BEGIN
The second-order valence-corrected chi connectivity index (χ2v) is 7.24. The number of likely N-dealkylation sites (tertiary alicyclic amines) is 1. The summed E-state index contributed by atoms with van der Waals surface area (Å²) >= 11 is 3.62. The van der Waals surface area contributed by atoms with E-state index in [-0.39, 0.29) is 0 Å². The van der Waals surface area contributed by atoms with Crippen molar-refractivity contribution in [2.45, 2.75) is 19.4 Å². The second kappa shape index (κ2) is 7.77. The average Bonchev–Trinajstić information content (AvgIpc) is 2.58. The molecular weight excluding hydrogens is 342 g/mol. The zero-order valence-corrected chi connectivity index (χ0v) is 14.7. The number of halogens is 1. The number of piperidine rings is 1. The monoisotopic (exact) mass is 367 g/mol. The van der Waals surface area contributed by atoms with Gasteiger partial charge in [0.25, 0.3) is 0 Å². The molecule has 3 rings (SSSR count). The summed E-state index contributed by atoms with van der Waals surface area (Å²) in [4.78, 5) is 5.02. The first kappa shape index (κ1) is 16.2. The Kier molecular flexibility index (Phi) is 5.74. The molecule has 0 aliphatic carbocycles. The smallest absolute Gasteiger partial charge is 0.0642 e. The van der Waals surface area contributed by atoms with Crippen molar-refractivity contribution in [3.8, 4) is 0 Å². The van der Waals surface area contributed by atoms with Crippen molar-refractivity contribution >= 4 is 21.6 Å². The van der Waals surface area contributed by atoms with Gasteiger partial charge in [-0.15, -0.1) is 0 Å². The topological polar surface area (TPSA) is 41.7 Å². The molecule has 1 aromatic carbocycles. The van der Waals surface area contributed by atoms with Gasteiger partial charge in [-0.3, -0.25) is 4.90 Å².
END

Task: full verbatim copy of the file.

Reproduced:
The second-order valence-corrected chi connectivity index (χ2v) is 7.24. The number of likely N-dealkylation sites (tertiary alicyclic amines) is 1. The summed E-state index contributed by atoms with van der Waals surface area (Å²) >= 11 is 3.62. The van der Waals surface area contributed by atoms with E-state index in [-0.39, 0.29) is 0 Å². The van der Waals surface area contributed by atoms with Crippen molar-refractivity contribution in [2.45, 2.75) is 19.4 Å². The second kappa shape index (κ2) is 7.77. The average Bonchev–Trinajstić information content (AvgIpc) is 2.58. The molecular weight excluding hydrogens is 342 g/mol. The zero-order valence-corrected chi connectivity index (χ0v) is 14.7. The number of halogens is 1. The number of piperidine rings is 1. The monoisotopic (exact) mass is 367 g/mol. The van der Waals surface area contributed by atoms with Gasteiger partial charge in [0.25, 0.3) is 0 Å². The molecule has 3 rings (SSSR count). The summed E-state index contributed by atoms with van der Waals surface area (Å²) in [4.78, 5) is 5.02. The first kappa shape index (κ1) is 16.2. The Kier molecular flexibility index (Phi) is 5.74. The molecule has 0 aliphatic carbocycles. The smallest absolute Gasteiger partial charge is 0.0642 e. The van der Waals surface area contributed by atoms with Crippen molar-refractivity contribution in [3.8, 4) is 0 Å². The van der Waals surface area contributed by atoms with Crippen molar-refractivity contribution >= 4 is 21.6 Å². The van der Waals surface area contributed by atoms with Gasteiger partial charge in [-0.15, -0.1) is 0 Å². The topological polar surface area (TPSA) is 41.7 Å². The molecule has 1 aromatic carbocycles. The van der Waals surface area contributed by atoms with Gasteiger partial charge in [-0.3, -0.25) is 4.90 Å².